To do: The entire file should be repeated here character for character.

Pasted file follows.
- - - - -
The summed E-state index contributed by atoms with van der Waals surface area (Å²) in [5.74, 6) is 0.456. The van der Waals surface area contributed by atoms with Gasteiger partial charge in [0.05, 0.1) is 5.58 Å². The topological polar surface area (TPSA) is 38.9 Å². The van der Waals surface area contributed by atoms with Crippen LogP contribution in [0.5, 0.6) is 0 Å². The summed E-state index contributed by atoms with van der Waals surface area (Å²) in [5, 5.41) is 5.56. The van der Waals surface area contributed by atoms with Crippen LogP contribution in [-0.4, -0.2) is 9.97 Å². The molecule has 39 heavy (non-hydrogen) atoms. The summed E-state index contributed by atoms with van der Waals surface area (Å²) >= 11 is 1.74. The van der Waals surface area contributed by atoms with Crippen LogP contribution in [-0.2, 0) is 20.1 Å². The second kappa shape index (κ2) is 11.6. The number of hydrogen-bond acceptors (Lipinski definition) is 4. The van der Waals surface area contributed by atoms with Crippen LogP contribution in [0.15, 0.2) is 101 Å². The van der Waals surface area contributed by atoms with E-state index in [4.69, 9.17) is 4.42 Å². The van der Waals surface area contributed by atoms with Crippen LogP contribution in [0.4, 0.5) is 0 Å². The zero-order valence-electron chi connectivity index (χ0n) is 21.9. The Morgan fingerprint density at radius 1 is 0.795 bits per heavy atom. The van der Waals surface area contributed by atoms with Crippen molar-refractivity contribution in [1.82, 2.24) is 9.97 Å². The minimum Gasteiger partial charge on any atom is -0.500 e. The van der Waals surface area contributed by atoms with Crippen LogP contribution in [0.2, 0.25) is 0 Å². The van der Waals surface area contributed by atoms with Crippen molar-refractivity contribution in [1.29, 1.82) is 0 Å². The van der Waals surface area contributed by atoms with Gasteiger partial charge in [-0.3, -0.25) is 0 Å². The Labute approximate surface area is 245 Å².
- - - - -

The summed E-state index contributed by atoms with van der Waals surface area (Å²) in [5.74, 6) is 0.456. The van der Waals surface area contributed by atoms with Gasteiger partial charge in [0.05, 0.1) is 5.58 Å². The topological polar surface area (TPSA) is 38.9 Å². The van der Waals surface area contributed by atoms with Crippen LogP contribution in [0.5, 0.6) is 0 Å². The summed E-state index contributed by atoms with van der Waals surface area (Å²) in [5, 5.41) is 5.56. The van der Waals surface area contributed by atoms with Crippen LogP contribution in [-0.4, -0.2) is 9.97 Å². The molecule has 39 heavy (non-hydrogen) atoms. The summed E-state index contributed by atoms with van der Waals surface area (Å²) >= 11 is 1.74. The van der Waals surface area contributed by atoms with Crippen LogP contribution in [-0.2, 0) is 20.1 Å². The second kappa shape index (κ2) is 11.6. The number of hydrogen-bond acceptors (Lipinski definition) is 4. The van der Waals surface area contributed by atoms with Crippen LogP contribution in [0.15, 0.2) is 101 Å². The van der Waals surface area contributed by atoms with E-state index in [4.69, 9.17) is 4.42 Å². The van der Waals surface area contributed by atoms with Crippen LogP contribution in [0.4, 0.5) is 0 Å². The zero-order valence-electron chi connectivity index (χ0n) is 21.9. The Morgan fingerprint density at radius 1 is 0.795 bits per heavy atom. The van der Waals surface area contributed by atoms with Crippen molar-refractivity contribution in [1.82, 2.24) is 9.97 Å². The minimum Gasteiger partial charge on any atom is -0.500 e. The van der Waals surface area contributed by atoms with Crippen LogP contribution in [0.2, 0.25) is 0 Å². The van der Waals surface area contributed by atoms with Crippen molar-refractivity contribution in [1.29, 1.82) is 0 Å². The van der Waals surface area contributed by atoms with Gasteiger partial charge in [-0.3, -0.25) is 0 Å². The Labute approximate surface area is 245 Å².